The pandemic scuttled Stephanie and Mychael Wright's plans to retire this year from Golden Thyme Coffee and Cafe, the St. Paul neighborhood anchor they opened 21 years ago.

"The pandemic knocked us on our keister," Mychael Wright said, "and we are struggling to get back to one knee ever since. ... We are barely keeping the lights on."

The husband-and-wife team turned Golden Thyme into a Selby Avenue institution, feeding thousands, hosting community meetings and pulling in artists, music lovers, food trucks and vendors citywide for its annual jazz festival.

In November 2019, the Wrights moved the café across the street into a new building at 934 Selby Av. Crowds initially flocked, keeping the cash register singing in the bright, larger café that featured a new shrimp, soup and sandwich menu and lots of jazz-themed art.

All that goodwill crashed four months later with the pandemic. Golden Thyme closed for six months and laid off eight workers.

When they were allowed to reopen in September 2020, the couple could only offer take out. And they had to do it alone because former employees wouldn't return.

"They were making more money on unemployment and the stimulus checks than I could afford to pay them," said Mychael Wright, 63.

So Golden Thyme opened for just five hours, five days a week, down from 12 hours daily.

"There were some rough days," said Stephanie Wright, 65. "For sure, we had to break in our savings to make that heat bill."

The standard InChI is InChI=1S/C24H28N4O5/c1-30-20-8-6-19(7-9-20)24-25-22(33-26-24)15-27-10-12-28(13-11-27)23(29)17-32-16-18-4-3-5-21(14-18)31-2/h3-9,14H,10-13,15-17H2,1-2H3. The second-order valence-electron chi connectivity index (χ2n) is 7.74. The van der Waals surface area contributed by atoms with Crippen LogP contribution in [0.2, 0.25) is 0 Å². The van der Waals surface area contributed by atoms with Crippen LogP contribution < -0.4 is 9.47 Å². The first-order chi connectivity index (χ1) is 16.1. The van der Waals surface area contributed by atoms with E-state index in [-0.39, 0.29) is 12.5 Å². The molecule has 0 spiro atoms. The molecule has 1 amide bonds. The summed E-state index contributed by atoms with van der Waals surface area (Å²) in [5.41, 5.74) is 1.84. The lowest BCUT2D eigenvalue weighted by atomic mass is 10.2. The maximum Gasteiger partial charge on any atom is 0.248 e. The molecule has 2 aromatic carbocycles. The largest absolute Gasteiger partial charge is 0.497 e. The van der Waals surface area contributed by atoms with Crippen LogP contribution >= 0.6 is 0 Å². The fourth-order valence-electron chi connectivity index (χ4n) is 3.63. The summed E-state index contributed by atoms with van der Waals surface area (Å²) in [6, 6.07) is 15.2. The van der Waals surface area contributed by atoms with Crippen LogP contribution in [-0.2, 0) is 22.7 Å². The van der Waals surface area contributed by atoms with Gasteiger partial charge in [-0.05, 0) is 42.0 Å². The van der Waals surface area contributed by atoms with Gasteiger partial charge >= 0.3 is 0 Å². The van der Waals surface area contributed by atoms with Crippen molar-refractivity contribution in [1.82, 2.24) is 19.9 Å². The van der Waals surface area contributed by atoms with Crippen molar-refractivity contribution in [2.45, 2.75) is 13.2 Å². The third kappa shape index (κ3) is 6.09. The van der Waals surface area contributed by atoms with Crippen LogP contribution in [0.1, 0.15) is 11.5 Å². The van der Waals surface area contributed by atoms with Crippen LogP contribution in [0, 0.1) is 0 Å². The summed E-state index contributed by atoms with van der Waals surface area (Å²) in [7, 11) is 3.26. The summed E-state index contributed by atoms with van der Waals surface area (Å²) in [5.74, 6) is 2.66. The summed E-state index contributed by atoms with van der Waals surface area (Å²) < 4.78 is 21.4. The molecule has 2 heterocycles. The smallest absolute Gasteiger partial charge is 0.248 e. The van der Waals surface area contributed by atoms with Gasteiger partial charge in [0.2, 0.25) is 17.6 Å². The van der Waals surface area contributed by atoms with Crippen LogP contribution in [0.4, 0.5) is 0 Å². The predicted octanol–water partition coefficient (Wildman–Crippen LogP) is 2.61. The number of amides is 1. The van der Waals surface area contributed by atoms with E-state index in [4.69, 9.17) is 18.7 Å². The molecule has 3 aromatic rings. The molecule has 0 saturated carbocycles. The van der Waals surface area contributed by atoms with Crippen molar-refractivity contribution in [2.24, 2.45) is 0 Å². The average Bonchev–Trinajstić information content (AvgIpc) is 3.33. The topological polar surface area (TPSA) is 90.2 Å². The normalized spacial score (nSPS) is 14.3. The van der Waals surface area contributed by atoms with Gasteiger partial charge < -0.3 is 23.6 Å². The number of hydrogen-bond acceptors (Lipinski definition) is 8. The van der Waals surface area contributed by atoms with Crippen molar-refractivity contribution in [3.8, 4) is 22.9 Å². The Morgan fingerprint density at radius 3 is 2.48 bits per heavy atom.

Anchor Bank deferred the couple's home mortgage for six months. The Wrights took out a $15,000 COVID small business loan through the state.

A daughter jumped into Golden Thyme's kitchen to cook whenever she wasn't working as a flight attendant. A son helped out on Saturdays. It wasn't enough.

Without staff, Stephanie Wright canceled the Sunday brunches the restaurant had hosted for years for an Alcoholics Anonymous meeting.

Leila Navidi, Star Tribune

Owner Mychael Wright, top, talked to customer Michael Thorne at Golden Thyme Coffee & Cafe. Wright said he still isn't sure whether they will make it.

This fall, the couple was finally able to hire a few workers and expand the restaurant's hours. But Mychael Wright still isn't sure they will make it.

Revenue is down 60% and it's unclear whether they'll have to repay the $20,000 they received in April 2021 through the federal Paycheck Protection Program.

Competition for workers is tight, especially from larger employers who can afford to pay more. Margins are already slim. And new mandates soon go into effect.

"We [pay] $11 an hour and will have to do $15 an hour soon," he said. "It is a lot for a micro business like ours."

The Wrights look at the bright side. They say they have their health and are luckier than some entrepreneurs and neighbors.

Last year Stephanie Wright emptied all the books from the Little Free Library in front of Golden Thyme and filled it with beans and rice and other food items from the cafe.

"Even though it was tough out here, I'd fill the box so people who needed something had somewhere to go and grab food," she said. "I still fill the box."

It empties fast.

One day Stephanie went to refill the box and smiled. Neighbors had added apples, bananas and canned goods.